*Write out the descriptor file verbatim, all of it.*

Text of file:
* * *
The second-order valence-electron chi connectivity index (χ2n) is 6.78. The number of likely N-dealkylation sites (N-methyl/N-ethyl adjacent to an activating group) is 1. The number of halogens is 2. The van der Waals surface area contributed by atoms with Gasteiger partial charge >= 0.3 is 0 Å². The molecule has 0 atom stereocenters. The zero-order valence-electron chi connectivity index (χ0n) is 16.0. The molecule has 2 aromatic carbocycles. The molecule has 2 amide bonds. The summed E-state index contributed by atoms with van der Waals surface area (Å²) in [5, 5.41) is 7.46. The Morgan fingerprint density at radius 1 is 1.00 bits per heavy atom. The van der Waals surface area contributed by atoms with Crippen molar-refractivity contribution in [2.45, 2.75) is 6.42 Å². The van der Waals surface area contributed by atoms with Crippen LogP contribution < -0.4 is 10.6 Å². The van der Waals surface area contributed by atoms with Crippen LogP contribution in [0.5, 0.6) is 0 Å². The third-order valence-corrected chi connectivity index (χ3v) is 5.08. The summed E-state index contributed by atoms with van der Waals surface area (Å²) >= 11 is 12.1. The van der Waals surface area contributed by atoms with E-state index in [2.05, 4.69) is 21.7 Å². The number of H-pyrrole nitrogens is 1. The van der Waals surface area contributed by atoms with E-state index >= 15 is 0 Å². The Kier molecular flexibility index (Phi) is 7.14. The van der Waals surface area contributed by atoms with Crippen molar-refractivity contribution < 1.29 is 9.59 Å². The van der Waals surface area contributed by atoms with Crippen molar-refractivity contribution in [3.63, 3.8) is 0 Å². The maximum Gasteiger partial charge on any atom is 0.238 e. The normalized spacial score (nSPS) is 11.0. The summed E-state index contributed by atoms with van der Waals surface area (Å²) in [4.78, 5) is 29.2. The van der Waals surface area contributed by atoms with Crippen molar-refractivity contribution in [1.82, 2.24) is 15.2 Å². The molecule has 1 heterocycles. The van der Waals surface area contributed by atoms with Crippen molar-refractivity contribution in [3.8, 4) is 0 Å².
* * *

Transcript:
The second-order valence-electron chi connectivity index (χ2n) is 6.78. The number of likely N-dealkylation sites (N-methyl/N-ethyl adjacent to an activating group) is 1. The number of halogens is 2. The van der Waals surface area contributed by atoms with Gasteiger partial charge >= 0.3 is 0 Å². The molecule has 0 atom stereocenters. The zero-order valence-electron chi connectivity index (χ0n) is 16.0. The molecule has 2 aromatic carbocycles. The molecule has 2 amide bonds. The summed E-state index contributed by atoms with van der Waals surface area (Å²) in [5, 5.41) is 7.46. The Morgan fingerprint density at radius 1 is 1.00 bits per heavy atom. The van der Waals surface area contributed by atoms with Crippen molar-refractivity contribution in [2.45, 2.75) is 6.42 Å². The van der Waals surface area contributed by atoms with Crippen LogP contribution < -0.4 is 10.6 Å². The van der Waals surface area contributed by atoms with Crippen LogP contribution in [0.5, 0.6) is 0 Å². The third-order valence-corrected chi connectivity index (χ3v) is 5.08. The summed E-state index contributed by atoms with van der Waals surface area (Å²) >= 11 is 12.1. The van der Waals surface area contributed by atoms with E-state index in [2.05, 4.69) is 21.7 Å². The number of H-pyrrole nitrogens is 1. The van der Waals surface area contributed by atoms with E-state index >= 15 is 0 Å². The Kier molecular flexibility index (Phi) is 7.14. The van der Waals surface area contributed by atoms with Crippen molar-refractivity contribution < 1.29 is 9.59 Å². The van der Waals surface area contributed by atoms with Crippen molar-refractivity contribution in [3.63, 3.8) is 0 Å². The maximum Gasteiger partial charge on any atom is 0.238 e. The normalized spacial score (nSPS) is 11.0. The summed E-state index contributed by atoms with van der Waals surface area (Å²) in [4.78, 5) is 29.2. The van der Waals surface area contributed by atoms with Crippen molar-refractivity contribution in [1.82, 2.24) is 15.2 Å². The molecule has 1 heterocycles. The van der Waals surface area contributed by atoms with Crippen molar-refractivity contribution in [3.8, 4) is 0 Å².